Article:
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UNICEF hails global progress towards elimination of maternal and neo-natal tetanus

NEW YORK/GENEVA, 17 April 2002 - The United Nations Children's Fund (UNICEF) today announced that 15,000 newborn deaths from tetanus were averted last year. The number of neonatal tetanus deaths that occurred last year was 200,000 reduced from 215,000 in 1999. The impact is largely due to the implementation of accelerated activities to eliminate maternal and neonatal tetanus in several countries, and the result of an effective partnership between Ministries of Health, UNICEF, WHO, UNFPA and other partners. The goal is to eliminate the disease by 2005.

"Reducing deaths from neonatal tetanus is one of the simplest and most cost effective means to help reduce the high neonatal and infant mortality rates in many developing countries, particularly in under-served communities" said Carol Bellamy, Executive Director of UNICEF.

Neonatal tetanus, which was eliminated in the industrialised world as far back as the 1950s is still a major killer of infants in the developing world, responsible for no less than 200,000 infant deaths every year and accounting for 8 percent of all neonatal deaths.

Unlike smallpox and polio, complete eradication of tetanus is not possible as the tetanus spores can survive for a long time outside the human body, in dirt and in the stool of infected people and animals. The disease can be transmitted without any human contact.

" But through effective vaccination of infants, school aged children and women at risk, and the promotion of safe and clean delivery practices, deaths from tetanus can become a public health problem of the past," Bellamy emphasised.

Neonatal tetanus is still a public health problem in 57 countries. Of these, three countries - Malawi, Namibia and Zimbabwe - will soon join the list of countries that have eliminated the disease. Ninety percent of all the cases of neonatal tetanus cases in the world come from only 27 countries, 18 of which are in Africa. The other countries are in South East Asia and the Middle East.

Most of these countries also have a problem with maternal tetanus. Maternal tetanus is responsible for at least 5 percent of all maternal deaths, and accounts for up to 30,000 deaths each year.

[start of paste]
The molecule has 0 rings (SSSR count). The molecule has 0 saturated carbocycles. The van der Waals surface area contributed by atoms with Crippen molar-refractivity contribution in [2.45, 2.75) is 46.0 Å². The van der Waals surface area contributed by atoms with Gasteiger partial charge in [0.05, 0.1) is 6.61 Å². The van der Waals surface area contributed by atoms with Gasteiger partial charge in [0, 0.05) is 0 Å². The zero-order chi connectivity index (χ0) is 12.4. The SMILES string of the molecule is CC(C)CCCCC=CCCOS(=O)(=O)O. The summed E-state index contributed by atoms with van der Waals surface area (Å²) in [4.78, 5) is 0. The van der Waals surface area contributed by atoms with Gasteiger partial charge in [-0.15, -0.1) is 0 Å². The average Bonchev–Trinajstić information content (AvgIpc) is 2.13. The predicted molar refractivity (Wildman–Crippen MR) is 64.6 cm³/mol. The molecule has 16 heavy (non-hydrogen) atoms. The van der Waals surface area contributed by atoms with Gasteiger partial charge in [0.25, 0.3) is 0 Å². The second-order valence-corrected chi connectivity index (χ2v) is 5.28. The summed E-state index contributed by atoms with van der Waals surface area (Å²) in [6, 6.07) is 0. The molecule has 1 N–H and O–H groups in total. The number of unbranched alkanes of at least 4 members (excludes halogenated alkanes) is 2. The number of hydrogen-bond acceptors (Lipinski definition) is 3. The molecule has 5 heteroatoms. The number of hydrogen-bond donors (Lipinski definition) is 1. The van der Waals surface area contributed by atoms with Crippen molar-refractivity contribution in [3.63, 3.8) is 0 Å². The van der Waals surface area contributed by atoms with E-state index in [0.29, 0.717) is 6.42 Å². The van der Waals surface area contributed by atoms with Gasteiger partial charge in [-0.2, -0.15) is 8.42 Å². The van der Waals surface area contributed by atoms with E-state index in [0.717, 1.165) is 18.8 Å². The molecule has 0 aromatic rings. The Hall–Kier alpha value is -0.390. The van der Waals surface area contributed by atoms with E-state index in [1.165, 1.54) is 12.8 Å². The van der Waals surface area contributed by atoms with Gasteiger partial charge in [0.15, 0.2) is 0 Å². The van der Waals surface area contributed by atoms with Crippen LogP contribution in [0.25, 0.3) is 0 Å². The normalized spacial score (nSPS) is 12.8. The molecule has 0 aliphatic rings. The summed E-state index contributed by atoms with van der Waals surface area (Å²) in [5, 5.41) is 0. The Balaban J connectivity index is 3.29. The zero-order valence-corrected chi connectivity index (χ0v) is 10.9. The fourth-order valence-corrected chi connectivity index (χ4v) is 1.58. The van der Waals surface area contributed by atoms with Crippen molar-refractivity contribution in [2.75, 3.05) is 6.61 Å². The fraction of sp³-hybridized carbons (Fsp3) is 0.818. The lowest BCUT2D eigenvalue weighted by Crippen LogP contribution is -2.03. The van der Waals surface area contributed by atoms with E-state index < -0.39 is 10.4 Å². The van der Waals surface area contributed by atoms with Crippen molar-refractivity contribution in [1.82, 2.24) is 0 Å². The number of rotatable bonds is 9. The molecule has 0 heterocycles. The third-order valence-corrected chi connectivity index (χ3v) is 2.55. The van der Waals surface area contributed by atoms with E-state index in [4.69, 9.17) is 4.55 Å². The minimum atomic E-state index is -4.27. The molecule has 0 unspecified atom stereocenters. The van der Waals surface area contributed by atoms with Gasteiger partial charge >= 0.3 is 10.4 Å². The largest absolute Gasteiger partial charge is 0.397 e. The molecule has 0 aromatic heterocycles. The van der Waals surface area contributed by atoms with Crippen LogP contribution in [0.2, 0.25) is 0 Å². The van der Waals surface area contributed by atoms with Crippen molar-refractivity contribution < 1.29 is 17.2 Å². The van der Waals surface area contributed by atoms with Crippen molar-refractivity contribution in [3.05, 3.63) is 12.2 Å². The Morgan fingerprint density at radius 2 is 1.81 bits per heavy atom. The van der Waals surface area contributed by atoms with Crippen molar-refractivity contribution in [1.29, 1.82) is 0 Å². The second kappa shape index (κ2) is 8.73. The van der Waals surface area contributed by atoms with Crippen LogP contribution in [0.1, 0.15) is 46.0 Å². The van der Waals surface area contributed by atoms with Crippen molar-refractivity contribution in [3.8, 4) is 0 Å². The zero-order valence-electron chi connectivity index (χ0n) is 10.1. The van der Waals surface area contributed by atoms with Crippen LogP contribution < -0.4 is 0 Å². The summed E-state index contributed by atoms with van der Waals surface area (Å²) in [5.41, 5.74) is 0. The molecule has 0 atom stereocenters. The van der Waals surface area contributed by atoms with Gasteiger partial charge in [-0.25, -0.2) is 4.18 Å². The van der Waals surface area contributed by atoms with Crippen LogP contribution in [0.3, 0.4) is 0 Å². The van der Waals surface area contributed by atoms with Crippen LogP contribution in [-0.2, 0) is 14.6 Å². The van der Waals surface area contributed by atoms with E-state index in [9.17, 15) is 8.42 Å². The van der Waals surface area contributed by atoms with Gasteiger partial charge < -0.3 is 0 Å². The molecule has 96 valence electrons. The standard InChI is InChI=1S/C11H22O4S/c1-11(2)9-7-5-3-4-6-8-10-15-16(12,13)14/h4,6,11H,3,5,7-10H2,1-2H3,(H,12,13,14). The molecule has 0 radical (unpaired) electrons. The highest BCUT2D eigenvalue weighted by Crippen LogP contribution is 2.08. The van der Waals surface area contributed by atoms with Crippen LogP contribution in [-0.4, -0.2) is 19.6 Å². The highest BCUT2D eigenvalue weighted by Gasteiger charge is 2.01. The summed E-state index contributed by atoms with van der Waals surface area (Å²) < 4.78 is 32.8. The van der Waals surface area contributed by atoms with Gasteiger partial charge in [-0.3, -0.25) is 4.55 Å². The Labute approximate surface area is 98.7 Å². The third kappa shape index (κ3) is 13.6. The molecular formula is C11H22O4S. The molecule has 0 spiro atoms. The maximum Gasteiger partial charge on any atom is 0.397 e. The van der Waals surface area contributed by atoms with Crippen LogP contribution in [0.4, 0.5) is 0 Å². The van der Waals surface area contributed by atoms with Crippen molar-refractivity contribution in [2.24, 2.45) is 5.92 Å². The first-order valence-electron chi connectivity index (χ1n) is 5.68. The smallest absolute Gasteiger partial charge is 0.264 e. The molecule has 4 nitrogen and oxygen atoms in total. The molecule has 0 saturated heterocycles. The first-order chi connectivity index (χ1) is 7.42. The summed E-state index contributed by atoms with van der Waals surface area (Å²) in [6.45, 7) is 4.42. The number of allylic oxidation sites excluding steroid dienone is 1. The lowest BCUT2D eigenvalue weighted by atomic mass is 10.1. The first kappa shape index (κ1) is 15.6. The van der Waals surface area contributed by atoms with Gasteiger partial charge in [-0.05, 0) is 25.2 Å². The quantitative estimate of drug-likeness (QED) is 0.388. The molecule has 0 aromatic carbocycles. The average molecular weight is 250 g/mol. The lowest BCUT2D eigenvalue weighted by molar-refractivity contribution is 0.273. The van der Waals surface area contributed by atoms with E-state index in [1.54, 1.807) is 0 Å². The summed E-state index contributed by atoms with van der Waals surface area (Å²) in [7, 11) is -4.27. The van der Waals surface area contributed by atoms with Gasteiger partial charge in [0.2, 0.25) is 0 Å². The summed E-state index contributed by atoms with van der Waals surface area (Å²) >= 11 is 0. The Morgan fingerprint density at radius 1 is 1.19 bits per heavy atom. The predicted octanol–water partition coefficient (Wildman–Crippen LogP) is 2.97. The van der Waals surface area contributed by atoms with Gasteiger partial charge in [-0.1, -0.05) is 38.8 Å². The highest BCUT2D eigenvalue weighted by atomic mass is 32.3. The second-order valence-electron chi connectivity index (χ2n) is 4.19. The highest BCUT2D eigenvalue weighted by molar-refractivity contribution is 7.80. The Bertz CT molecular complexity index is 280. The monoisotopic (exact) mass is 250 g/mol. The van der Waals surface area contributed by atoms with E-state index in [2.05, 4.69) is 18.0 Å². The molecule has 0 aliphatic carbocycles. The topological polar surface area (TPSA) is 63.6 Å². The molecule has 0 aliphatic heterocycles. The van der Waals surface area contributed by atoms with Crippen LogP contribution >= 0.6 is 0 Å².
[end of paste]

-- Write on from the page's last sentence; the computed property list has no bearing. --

" Maternal and neonatal tetanus is common in poor countries, mostly affecting populations with little or no access to basic health care services and education," said Bellamy. "External support is therefore needed to help countries develop and implement effective programmes to achieve the goal."

These countries are working in partnership with UNICEF WHO, UNFPA, CDC, PATH, Basics and Save the Children to eliminate maternal and neonatal tetanus by 2005. So far the MNTE Initiative has received major donations from the US Fund for UNICEF, the Government of Japan, Exxon Mobil, Ronald McDonald House Charities, Gates Foundation and Becton Dickenson.

At a meeting of the MNTE partners in New York on April 16 & 17 2002, hosted by UNICEF, the partners reviewed progress and constraints, and agreed on optimal strategies to achieve global elimination of maternal and neonatal tetanus by 2005.

"With effective immunization and safe delivery techniques no woman or child should die from tetanus," said Bellamy. "But we need the political commitment and financial resources to translate our programmes into action to eliminate the disease."


About maternal and neonatal tetanus

Neonatal tetanus is a highly fatal disease. Up to seventy percent of all babies that develop the disease die in their first month of life. It occurs as a result of unhygienic birth practices, leading to contamination of the umbilical cord with tetanus spores when it is being cut or dressed after delivery. The disease usually presents itself on the third day after birth, causing the baby to stop feeding due to stiffness of the jaw muscles. The baby then goes into painful convulsions, coma and eventually dies.

Maternal tetanus is also caused by contamination from tetanus spores through puncture wounds, and is linked to unsafe and unclean deliveries.

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For further information, please contact:

Mohammed Jalloh, UNICEF Media, New York, 212 326 7516, mjalloh@unicef.org 


 

 

 

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